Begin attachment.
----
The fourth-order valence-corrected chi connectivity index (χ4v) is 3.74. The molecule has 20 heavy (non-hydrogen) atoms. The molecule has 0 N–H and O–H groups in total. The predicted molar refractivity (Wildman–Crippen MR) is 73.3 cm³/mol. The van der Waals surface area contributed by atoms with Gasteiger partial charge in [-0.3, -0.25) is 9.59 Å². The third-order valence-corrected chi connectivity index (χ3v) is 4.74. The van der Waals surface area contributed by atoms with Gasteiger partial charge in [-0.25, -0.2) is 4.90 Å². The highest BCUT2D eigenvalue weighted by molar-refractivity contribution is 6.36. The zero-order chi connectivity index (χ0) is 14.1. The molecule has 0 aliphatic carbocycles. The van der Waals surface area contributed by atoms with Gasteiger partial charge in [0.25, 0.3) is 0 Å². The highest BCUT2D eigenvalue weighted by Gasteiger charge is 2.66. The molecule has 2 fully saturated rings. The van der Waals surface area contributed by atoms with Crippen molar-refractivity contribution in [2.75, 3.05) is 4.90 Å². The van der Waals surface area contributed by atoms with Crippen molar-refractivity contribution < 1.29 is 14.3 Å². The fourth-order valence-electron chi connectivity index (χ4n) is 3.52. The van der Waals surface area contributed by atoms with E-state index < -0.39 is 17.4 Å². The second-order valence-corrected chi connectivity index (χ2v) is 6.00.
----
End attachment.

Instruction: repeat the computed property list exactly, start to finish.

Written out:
The fourth-order valence-corrected chi connectivity index (χ4v) is 3.74. The molecule has 20 heavy (non-hydrogen) atoms. The molecule has 0 N–H and O–H groups in total. The predicted molar refractivity (Wildman–Crippen MR) is 73.3 cm³/mol. The van der Waals surface area contributed by atoms with Gasteiger partial charge in [-0.3, -0.25) is 9.59 Å². The third-order valence-corrected chi connectivity index (χ3v) is 4.74. The van der Waals surface area contributed by atoms with Gasteiger partial charge in [-0.25, -0.2) is 4.90 Å². The highest BCUT2D eigenvalue weighted by molar-refractivity contribution is 6.36. The zero-order chi connectivity index (χ0) is 14.1. The molecule has 0 aliphatic carbocycles. The van der Waals surface area contributed by atoms with Gasteiger partial charge in [0.25, 0.3) is 0 Å². The highest BCUT2D eigenvalue weighted by Gasteiger charge is 2.66. The molecule has 2 fully saturated rings. The van der Waals surface area contributed by atoms with Crippen molar-refractivity contribution in [2.75, 3.05) is 4.90 Å². The van der Waals surface area contributed by atoms with Crippen molar-refractivity contribution < 1.29 is 14.3 Å². The fourth-order valence-electron chi connectivity index (χ4n) is 3.52. The van der Waals surface area contributed by atoms with E-state index < -0.39 is 17.4 Å². The second-order valence-corrected chi connectivity index (χ2v) is 6.00.